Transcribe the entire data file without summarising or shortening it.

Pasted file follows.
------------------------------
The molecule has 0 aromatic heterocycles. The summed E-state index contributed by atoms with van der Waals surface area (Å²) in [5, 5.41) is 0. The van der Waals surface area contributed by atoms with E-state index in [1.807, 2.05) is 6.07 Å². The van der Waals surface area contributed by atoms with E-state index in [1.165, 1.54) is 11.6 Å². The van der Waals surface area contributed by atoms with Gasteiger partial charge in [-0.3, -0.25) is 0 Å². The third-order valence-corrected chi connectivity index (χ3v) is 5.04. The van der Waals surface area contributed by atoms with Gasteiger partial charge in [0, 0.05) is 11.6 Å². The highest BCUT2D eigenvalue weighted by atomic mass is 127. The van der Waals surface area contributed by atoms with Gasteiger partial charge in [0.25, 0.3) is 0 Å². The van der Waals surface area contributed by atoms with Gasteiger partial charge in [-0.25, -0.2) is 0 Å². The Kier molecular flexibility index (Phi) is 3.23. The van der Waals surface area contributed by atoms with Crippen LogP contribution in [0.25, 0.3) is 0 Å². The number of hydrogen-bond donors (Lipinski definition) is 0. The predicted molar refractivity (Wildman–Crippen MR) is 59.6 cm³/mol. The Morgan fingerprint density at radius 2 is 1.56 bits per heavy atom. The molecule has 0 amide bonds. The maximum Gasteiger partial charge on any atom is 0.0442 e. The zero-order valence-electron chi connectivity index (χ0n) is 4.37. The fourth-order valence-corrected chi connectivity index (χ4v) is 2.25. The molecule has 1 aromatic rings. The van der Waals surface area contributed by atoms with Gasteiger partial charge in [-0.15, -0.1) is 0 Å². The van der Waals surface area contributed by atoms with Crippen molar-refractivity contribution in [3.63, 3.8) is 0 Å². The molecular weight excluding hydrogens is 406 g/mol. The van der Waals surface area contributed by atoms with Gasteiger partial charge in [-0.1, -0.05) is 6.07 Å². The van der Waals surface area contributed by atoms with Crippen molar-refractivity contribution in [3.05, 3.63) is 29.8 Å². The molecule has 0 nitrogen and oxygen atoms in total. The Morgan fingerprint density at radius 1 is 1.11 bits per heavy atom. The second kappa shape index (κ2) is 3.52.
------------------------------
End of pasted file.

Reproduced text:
The molecule has 0 aromatic heterocycles. The summed E-state index contributed by atoms with van der Waals surface area (Å²) in [5, 5.41) is 0. The van der Waals surface area contributed by atoms with E-state index in [1.807, 2.05) is 6.07 Å². The van der Waals surface area contributed by atoms with E-state index in [1.165, 1.54) is 11.6 Å². The van der Waals surface area contributed by atoms with Gasteiger partial charge in [-0.3, -0.25) is 0 Å². The third-order valence-corrected chi connectivity index (χ3v) is 5.04. The van der Waals surface area contributed by atoms with Gasteiger partial charge in [0, 0.05) is 11.6 Å². The highest BCUT2D eigenvalue weighted by atomic mass is 127. The van der Waals surface area contributed by atoms with Gasteiger partial charge in [0.25, 0.3) is 0 Å². The van der Waals surface area contributed by atoms with Gasteiger partial charge in [-0.25, -0.2) is 0 Å². The Kier molecular flexibility index (Phi) is 3.23. The van der Waals surface area contributed by atoms with Crippen LogP contribution in [0.25, 0.3) is 0 Å². The number of hydrogen-bond donors (Lipinski definition) is 0. The predicted molar refractivity (Wildman–Crippen MR) is 59.6 cm³/mol. The Morgan fingerprint density at radius 2 is 1.56 bits per heavy atom. The molecule has 0 amide bonds. The maximum Gasteiger partial charge on any atom is 0.0442 e. The zero-order valence-electron chi connectivity index (χ0n) is 4.37. The fourth-order valence-corrected chi connectivity index (χ4v) is 2.25. The molecule has 1 aromatic rings. The van der Waals surface area contributed by atoms with Gasteiger partial charge in [-0.15, -0.1) is 0 Å². The van der Waals surface area contributed by atoms with Crippen molar-refractivity contribution in [3.63, 3.8) is 0 Å². The molecular weight excluding hydrogens is 406 g/mol. The van der Waals surface area contributed by atoms with Gasteiger partial charge in [-0.1, -0.05) is 6.07 Å². The van der Waals surface area contributed by atoms with Crippen molar-refractivity contribution in [3.05, 3.63) is 29.8 Å². The molecule has 0 nitrogen and oxygen atoms in total. The Morgan fingerprint density at radius 1 is 1.11 bits per heavy atom. The second kappa shape index (κ2) is 3.52.